Proposed Patent Reform Is Back
Douglas A. Miro - 3/5/2009
After failing once already, the U.S. House of Representatives introduced a Bill this week to amend title 35, USC, entitled the "Patent Reform Act of 2009." A counterpart bill was also introduced in the Senate. To view the text of the complete Bill Click here.
Some of the major provisions in the Bill include a provision precluding one from obtaining a patent if the claimed invention "was described … in a [published patent] application" and "filed before the effective filing date of the claimed invention." This provision arguably eliminates the current 35 U.S.C. §102(g) so-called first to invent system to a first inventor to file system. Also, the bill proposes several post-patent issuance changes, including a standard to calculate reasonable royalties in cases of infringement, post-grant review proceedings and revised reexamination proceedings. Also, the bill replaces the current Board of Patent Appeals and Interferences with a Patent Trial and Appeal Board for hearing reexamination and infringement trials.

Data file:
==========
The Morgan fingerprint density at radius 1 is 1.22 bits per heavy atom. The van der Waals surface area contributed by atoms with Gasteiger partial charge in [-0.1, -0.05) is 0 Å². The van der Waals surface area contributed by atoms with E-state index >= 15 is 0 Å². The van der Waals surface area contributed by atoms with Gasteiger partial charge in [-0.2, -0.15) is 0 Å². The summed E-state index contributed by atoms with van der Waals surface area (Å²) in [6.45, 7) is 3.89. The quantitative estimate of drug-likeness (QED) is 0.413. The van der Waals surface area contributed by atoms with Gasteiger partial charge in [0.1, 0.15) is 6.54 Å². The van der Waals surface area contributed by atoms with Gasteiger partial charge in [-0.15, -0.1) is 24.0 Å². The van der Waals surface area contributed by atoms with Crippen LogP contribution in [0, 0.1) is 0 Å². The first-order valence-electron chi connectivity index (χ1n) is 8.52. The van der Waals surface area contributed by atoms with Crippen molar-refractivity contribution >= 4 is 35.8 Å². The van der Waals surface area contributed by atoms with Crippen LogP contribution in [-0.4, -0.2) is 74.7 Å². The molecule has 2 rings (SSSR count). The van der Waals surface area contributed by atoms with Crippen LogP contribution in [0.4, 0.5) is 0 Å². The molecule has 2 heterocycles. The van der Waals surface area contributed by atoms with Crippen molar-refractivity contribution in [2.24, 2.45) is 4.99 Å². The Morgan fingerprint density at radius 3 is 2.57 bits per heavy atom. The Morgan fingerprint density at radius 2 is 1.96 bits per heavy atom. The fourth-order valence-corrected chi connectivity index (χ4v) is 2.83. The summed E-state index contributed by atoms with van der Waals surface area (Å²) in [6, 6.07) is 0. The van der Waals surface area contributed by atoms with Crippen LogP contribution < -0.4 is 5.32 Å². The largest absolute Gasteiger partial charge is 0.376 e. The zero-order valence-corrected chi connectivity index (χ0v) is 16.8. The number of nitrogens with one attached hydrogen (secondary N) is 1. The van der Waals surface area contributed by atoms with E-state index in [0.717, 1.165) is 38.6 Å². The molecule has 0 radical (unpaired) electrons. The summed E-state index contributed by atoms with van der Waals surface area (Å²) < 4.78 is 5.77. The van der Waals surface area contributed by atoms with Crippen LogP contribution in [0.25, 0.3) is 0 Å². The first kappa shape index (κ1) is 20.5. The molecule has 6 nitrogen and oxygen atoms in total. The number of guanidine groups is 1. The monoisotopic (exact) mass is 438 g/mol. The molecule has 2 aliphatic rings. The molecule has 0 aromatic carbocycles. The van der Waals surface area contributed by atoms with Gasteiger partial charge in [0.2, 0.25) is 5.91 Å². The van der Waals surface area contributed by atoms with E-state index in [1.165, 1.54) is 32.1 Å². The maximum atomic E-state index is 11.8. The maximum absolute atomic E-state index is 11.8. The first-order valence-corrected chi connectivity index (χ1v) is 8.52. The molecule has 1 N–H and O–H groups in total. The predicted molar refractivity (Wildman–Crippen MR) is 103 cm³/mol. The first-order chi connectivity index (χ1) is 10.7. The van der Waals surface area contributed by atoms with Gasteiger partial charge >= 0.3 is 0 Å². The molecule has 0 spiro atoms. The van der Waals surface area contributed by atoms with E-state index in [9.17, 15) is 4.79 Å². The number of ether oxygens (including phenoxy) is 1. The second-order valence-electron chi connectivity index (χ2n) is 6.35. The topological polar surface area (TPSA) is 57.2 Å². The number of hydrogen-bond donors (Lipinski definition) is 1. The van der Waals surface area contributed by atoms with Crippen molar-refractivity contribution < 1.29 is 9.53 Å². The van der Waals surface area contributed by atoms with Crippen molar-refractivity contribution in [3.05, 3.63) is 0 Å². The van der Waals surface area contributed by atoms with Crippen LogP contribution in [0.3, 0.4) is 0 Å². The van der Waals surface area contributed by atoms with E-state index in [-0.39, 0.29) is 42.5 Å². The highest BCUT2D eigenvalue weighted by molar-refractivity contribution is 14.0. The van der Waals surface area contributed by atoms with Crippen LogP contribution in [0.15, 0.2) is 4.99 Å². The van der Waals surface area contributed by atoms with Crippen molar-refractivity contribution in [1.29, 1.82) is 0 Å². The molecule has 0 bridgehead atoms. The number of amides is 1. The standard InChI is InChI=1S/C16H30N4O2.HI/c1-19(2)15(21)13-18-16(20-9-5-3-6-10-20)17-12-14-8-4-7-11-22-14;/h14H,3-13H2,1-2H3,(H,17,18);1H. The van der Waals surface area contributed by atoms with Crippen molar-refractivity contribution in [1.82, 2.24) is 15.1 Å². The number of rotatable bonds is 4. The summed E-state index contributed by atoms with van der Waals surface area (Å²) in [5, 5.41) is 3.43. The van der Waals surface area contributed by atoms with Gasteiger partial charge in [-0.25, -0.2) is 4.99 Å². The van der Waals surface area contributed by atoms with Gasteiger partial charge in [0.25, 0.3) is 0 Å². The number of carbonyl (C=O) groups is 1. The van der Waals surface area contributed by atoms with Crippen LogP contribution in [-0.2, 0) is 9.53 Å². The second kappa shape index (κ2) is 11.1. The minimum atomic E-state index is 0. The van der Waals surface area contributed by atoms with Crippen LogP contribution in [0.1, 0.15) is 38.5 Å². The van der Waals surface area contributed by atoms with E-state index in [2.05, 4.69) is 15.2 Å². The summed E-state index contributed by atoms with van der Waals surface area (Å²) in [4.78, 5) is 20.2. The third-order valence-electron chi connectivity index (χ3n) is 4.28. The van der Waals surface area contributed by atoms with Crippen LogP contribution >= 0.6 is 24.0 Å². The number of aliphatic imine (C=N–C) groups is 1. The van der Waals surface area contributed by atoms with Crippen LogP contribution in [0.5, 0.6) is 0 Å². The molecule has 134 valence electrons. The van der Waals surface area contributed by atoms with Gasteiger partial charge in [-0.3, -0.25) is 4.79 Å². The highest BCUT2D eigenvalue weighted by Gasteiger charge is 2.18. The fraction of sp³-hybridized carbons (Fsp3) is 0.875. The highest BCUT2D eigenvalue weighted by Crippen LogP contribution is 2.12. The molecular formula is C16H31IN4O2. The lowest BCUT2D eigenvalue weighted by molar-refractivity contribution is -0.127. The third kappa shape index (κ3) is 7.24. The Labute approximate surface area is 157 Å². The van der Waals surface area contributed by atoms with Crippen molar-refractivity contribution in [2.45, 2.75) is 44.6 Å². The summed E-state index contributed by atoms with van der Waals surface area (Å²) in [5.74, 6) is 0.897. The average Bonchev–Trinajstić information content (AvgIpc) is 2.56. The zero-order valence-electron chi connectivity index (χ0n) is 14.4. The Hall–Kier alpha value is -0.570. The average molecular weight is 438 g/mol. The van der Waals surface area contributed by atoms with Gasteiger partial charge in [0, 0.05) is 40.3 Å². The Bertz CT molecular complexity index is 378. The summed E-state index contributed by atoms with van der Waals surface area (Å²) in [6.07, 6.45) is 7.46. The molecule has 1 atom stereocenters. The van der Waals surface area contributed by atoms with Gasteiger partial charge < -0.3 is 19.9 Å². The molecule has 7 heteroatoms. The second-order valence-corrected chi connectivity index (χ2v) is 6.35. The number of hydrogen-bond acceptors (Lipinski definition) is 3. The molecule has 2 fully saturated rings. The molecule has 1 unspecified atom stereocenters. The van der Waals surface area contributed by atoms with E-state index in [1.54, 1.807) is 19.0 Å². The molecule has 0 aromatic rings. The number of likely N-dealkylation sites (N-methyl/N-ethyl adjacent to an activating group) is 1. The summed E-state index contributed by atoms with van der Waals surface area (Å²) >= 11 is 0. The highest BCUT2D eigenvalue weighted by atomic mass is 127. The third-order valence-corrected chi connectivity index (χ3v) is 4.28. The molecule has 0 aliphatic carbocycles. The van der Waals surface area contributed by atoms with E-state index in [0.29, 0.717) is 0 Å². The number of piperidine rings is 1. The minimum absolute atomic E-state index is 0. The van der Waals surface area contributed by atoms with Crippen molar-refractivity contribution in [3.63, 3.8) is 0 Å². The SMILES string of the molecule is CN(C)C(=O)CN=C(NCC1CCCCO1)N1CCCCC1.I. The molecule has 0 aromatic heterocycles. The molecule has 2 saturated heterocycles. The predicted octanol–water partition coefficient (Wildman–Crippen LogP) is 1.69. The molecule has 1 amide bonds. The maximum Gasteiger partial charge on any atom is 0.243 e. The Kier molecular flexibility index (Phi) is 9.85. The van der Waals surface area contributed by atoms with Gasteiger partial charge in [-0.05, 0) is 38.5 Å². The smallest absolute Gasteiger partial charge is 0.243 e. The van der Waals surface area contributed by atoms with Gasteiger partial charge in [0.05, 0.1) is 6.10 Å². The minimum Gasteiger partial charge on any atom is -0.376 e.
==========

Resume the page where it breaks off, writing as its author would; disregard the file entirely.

Many of the proposals contained in the bill were debated in their current or related forms during the last Congress, which adjourned without taking action on the measure. The present bill has already been met with opposition, and faces an uphill battle to passage in its current form. The bill will almost certainly be amended as the legislative session progresses.
Ostrolenk Faber remains on the cutting edge of patent legislative developments to advise our clients how to best protect their Intellectual Property rights. For more information, please contact any of our attorneys or professionals as (212) 382-0700.